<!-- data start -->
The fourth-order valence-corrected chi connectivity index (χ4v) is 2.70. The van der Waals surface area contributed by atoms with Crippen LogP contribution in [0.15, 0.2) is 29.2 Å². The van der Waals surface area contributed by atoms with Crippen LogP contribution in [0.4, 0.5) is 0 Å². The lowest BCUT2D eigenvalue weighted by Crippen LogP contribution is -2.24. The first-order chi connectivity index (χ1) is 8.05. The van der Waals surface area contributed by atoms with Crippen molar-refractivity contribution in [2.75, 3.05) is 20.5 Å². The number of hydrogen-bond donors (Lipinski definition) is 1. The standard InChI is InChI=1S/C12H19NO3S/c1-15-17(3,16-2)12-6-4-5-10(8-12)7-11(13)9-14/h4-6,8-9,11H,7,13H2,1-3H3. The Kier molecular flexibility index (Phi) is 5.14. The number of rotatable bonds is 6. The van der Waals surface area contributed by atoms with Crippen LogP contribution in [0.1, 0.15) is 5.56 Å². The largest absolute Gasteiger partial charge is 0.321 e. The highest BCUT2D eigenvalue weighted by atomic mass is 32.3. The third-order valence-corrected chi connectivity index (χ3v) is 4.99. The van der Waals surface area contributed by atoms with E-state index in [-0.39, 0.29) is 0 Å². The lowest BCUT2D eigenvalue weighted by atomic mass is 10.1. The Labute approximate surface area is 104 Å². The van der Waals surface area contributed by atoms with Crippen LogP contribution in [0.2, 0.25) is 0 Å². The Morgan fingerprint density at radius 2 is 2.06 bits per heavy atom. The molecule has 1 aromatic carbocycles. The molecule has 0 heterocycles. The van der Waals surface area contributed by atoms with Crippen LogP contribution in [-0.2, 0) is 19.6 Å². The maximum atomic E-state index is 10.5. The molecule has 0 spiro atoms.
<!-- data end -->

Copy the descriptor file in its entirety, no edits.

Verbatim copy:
The fourth-order valence-corrected chi connectivity index (χ4v) is 2.70. The van der Waals surface area contributed by atoms with Crippen LogP contribution in [0.15, 0.2) is 29.2 Å². The van der Waals surface area contributed by atoms with Crippen LogP contribution in [0.4, 0.5) is 0 Å². The lowest BCUT2D eigenvalue weighted by Crippen LogP contribution is -2.24. The first-order chi connectivity index (χ1) is 8.05. The van der Waals surface area contributed by atoms with Crippen molar-refractivity contribution in [2.75, 3.05) is 20.5 Å². The number of hydrogen-bond donors (Lipinski definition) is 1. The standard InChI is InChI=1S/C12H19NO3S/c1-15-17(3,16-2)12-6-4-5-10(8-12)7-11(13)9-14/h4-6,8-9,11H,7,13H2,1-3H3. The Kier molecular flexibility index (Phi) is 5.14. The number of rotatable bonds is 6. The van der Waals surface area contributed by atoms with Crippen LogP contribution in [0.1, 0.15) is 5.56 Å². The largest absolute Gasteiger partial charge is 0.321 e. The highest BCUT2D eigenvalue weighted by atomic mass is 32.3. The third-order valence-corrected chi connectivity index (χ3v) is 4.99. The van der Waals surface area contributed by atoms with E-state index in [-0.39, 0.29) is 0 Å². The lowest BCUT2D eigenvalue weighted by atomic mass is 10.1. The Labute approximate surface area is 104 Å². The van der Waals surface area contributed by atoms with Crippen LogP contribution in [0.2, 0.25) is 0 Å². The Morgan fingerprint density at radius 2 is 2.06 bits per heavy atom. The molecule has 1 aromatic carbocycles. The molecule has 0 heterocycles. The van der Waals surface area contributed by atoms with Crippen LogP contribution in [-0.2, 0) is 19.6 Å². The maximum atomic E-state index is 10.5. The molecule has 0 spiro atoms.